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Wingo happy to have started dialogue on race, police

Masten Councilman Ulysees O. Wingo Sr. again raised his fist in the air at the start of the Common Council meeting Tuesday in a silent protest over police killings nationally of African-Americans – but this time, Wingo was joined by dozens of other people who came to support him.

Representatives of local clergy and the Peacemakers group as well as civic and housing organizations such as PUSH and Open Buffalo were among the approximately 50 people attending the Council session to support the Masten councilman. Some joined Wingo in raising their fists rather than reciting the Pledge of Allegiance at the start of the Council meeting.

“We were very proud of Wingo,” said Franchelle C. Hart, executive director of Open Buffalo, a civic organization focused on issues of justice and equality, after the meeting. Hart was among those in the audience who joined in raising a fist during the pledge. “We are standing in solidarity with what’s happening in Buffalo and across the country,” she said.

While there are many good things happening in Buffalo, particularly with development, a conversation is needed on what’s happening with the city’s African-American community, Hart said.

“And not just with issues of law enforcement, but access to jobs, workforce development – you name it,” she said.

Wingo’s protest, she and others said, is encouraging that conversation.

Wingo agreed. The councilman said after Tuesday’s meeting that he believes his protest has succeeded in getting a conversation started. Therefore, he said, he does not plan to raise his fist in protest at the next Council meeting. He will instead, he said, be joining in future conversations addressing racial issues in Buffalo, and empowering the black community to have a larger role in decisions affecting its future.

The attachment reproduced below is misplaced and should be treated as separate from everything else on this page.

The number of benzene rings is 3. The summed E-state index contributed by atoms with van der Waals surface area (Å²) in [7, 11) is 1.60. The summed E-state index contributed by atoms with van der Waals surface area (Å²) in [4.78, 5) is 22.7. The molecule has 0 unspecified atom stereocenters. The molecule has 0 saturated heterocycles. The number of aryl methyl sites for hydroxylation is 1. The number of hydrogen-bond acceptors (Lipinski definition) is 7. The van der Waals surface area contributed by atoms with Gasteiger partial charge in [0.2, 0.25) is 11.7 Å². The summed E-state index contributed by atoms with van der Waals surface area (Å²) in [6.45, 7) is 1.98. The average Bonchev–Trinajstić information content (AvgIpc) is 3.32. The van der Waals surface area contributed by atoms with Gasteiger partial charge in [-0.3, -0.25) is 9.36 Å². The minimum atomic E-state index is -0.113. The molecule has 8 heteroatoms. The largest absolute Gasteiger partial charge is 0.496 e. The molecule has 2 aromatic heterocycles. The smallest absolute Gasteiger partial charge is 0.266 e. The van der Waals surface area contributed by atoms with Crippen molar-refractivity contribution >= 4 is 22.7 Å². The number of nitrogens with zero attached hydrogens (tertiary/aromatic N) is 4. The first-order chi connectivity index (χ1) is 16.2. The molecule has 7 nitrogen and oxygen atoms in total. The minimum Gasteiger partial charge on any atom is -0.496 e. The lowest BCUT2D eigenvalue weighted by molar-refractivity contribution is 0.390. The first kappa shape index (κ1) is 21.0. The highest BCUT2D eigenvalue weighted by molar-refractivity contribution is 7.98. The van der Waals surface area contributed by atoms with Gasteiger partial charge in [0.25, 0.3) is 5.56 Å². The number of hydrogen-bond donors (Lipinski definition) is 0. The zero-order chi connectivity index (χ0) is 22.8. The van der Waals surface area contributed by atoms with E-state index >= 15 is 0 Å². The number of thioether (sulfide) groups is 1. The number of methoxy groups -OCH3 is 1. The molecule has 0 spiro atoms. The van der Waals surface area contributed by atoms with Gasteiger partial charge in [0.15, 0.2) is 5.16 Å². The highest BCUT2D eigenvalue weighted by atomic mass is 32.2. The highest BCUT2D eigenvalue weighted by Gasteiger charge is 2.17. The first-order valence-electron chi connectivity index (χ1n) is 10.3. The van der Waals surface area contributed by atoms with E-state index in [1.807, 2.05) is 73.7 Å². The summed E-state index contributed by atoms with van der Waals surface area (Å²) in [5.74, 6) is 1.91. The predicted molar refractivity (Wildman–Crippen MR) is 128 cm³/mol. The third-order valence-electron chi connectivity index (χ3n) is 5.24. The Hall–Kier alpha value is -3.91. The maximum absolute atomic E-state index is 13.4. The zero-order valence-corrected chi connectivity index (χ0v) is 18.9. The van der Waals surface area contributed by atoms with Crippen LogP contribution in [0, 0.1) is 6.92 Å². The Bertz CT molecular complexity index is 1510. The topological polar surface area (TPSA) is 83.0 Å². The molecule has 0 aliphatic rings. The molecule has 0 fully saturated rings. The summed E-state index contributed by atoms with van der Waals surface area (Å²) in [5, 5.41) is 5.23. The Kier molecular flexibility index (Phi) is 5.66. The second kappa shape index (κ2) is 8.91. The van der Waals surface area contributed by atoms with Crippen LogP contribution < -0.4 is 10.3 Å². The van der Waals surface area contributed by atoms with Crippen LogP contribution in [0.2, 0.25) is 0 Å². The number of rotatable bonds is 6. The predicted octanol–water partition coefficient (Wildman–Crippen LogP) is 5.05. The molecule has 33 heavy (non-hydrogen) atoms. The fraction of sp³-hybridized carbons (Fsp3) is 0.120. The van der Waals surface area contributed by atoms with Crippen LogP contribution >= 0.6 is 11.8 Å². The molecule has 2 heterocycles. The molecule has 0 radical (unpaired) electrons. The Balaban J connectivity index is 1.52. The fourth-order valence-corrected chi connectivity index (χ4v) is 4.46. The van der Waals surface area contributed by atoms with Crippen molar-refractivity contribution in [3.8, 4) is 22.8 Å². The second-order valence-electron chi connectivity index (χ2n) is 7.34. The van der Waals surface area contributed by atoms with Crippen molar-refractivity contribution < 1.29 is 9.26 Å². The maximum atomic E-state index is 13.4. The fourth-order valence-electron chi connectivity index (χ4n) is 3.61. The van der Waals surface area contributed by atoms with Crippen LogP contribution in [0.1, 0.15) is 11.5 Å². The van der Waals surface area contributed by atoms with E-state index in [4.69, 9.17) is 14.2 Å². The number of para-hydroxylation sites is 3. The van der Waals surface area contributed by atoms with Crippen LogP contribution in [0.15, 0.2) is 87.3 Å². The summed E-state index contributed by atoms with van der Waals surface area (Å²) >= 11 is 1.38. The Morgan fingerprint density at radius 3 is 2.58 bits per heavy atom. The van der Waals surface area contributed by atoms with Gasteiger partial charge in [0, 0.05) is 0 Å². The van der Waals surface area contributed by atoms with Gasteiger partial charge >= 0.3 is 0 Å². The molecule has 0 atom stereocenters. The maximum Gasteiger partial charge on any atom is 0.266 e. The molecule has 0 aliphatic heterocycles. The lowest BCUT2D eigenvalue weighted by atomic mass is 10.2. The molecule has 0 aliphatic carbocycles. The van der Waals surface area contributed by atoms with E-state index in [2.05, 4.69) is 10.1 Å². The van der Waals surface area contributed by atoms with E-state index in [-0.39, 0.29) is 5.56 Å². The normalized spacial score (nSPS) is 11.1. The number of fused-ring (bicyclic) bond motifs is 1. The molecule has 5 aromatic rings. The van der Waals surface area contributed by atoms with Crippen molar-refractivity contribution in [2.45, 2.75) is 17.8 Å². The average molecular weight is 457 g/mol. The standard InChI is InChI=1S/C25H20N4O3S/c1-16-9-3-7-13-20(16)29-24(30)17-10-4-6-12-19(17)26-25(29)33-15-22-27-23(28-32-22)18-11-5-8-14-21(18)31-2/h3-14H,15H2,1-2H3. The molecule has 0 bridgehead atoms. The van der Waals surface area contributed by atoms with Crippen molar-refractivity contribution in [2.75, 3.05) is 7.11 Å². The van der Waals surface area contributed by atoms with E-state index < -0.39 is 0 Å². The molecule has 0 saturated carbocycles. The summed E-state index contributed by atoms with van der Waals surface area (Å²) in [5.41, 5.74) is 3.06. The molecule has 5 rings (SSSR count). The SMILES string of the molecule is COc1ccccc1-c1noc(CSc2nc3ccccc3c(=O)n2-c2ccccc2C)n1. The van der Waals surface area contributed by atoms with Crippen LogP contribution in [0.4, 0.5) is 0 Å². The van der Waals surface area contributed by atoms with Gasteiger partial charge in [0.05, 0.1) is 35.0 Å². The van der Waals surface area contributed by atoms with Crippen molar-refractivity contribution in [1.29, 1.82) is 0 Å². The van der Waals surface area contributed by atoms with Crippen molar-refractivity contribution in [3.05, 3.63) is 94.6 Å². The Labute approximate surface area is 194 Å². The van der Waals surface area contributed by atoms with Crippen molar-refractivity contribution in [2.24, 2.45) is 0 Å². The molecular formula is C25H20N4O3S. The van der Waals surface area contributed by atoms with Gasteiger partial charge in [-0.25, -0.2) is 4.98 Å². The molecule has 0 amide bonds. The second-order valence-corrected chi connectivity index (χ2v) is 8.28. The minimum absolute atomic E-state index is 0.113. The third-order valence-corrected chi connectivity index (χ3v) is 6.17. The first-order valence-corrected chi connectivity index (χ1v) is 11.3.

Wingo first protested police killings against blacks by raising his fist rather than reciting the pledge during a Council meeting two weeks ago.

During Tuesday’s meeting, Wingo again spoke of African-Americans killed by police throughout the country, and read the names of seven African Americans killed in September alone.

While none of these killings occurred in Buffalo, Buffalo is nonetheless one of the most segregated and high-poverty cities in the United States, Wingo said. He called on Buffalo to lead the necessary conversations on race in America.

“We want to make sure Buffalo is not one of the cities that makes it on the national news,” he said.

Wingo also introduced a letter he has written, that is addressed to “White America.”

“Black Americans need allies,” Wingo wrote in the letter. “We need our white friends and neighbors to listen to our stories and make a concerted effort toward acknowledging our pain. We need you to work toward dismantling a system that was built on the backs of our ancestors, and never meant to benefit us.”

Wingo’s Council colleagues did not join in his fist-raising protest, but several did support his right to protest.

“I applaud him for speaking his conscience,” said Niagara Councilman David A. Rivera, a retired Buffalo police officer. “I believe we need to have the dialogue.”


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